Micromechanical Studies of Fatigue
In the (very) high cycle fatigue regime crack initiation and short fatigue crack growth dominate fatigue lives. We have developed novel ultrasonic methods for very rapid (~106 cycles in <1 min) fatigue testing of very small (~0.5 to 200 µm across) material volumes cut by either FIB or laser micro-machining. Focussing the testing down to a small region allows the progression of deformation to be followed in detail for which a range of characterisation methods will be used. Secondary electron imaging in SEM will allow a rapid assessment of slip feature development and crack formation, while electron channelling contrast imaging will allow assessment of local dislocation structures. Digital image correlation (DIC) will be used to quantify localised slip features which will be related to the underlying crystallography revealled by EBSD which also map intra-granular distributions of local stress and dislocation density.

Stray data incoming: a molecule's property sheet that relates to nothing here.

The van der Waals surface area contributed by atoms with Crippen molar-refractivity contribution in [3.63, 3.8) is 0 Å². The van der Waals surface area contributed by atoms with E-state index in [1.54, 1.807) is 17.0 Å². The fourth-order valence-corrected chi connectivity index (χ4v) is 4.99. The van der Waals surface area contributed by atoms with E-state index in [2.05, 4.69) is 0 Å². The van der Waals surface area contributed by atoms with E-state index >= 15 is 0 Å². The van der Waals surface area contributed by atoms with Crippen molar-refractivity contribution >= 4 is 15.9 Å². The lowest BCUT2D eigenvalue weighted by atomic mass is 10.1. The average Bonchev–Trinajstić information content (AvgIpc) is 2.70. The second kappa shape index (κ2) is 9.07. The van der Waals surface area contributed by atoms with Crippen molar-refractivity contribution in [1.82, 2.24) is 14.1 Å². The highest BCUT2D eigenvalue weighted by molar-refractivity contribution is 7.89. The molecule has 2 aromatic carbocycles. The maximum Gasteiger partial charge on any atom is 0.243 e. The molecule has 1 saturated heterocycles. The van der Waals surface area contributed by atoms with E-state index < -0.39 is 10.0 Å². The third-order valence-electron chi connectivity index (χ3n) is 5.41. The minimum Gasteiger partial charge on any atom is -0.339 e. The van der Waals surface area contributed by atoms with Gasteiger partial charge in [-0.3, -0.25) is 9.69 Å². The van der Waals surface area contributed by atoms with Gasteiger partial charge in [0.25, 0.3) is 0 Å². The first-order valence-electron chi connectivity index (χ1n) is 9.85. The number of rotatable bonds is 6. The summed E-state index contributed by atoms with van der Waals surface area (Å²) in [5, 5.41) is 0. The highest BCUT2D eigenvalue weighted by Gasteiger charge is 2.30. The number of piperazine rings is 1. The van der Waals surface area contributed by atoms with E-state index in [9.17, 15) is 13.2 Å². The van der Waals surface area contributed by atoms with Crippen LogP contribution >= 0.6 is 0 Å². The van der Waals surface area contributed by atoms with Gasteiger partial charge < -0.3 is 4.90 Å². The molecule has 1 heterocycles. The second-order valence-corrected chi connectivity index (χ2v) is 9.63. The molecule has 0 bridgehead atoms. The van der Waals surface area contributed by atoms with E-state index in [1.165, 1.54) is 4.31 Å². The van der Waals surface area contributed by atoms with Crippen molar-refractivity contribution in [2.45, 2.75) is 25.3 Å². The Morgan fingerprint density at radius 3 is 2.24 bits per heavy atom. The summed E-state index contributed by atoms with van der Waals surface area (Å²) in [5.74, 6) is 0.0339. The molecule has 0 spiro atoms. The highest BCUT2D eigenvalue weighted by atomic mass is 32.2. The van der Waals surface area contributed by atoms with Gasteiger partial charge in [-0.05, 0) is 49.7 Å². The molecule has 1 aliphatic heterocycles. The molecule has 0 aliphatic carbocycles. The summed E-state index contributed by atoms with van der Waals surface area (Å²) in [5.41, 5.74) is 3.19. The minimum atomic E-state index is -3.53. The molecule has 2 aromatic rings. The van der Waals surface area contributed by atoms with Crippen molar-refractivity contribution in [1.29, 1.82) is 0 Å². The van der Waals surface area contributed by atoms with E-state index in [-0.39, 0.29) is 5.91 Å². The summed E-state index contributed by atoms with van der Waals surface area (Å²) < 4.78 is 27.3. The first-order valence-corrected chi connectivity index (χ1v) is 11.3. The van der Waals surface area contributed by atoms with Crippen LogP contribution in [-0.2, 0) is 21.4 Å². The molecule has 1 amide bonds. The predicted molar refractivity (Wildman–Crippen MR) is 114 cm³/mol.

This project will continue successful work that has focussed on Ti alloys, Ni alloys and stainless steel and would suit a graduate with a background in materials science, metallurgy or mechanical engineering.
The description above outlines a possible new research project being offered to prospective new postgraduate students.
For full details of all postgraduate research projects available for new students and how to apply, please see postgraduate projects available.
Note that post-doctoral research positions are advertised under "Work with Us"
Project supervisors can submit details of new projects or provide updates for existing projects.
Quickly identify other projects available using the filters below.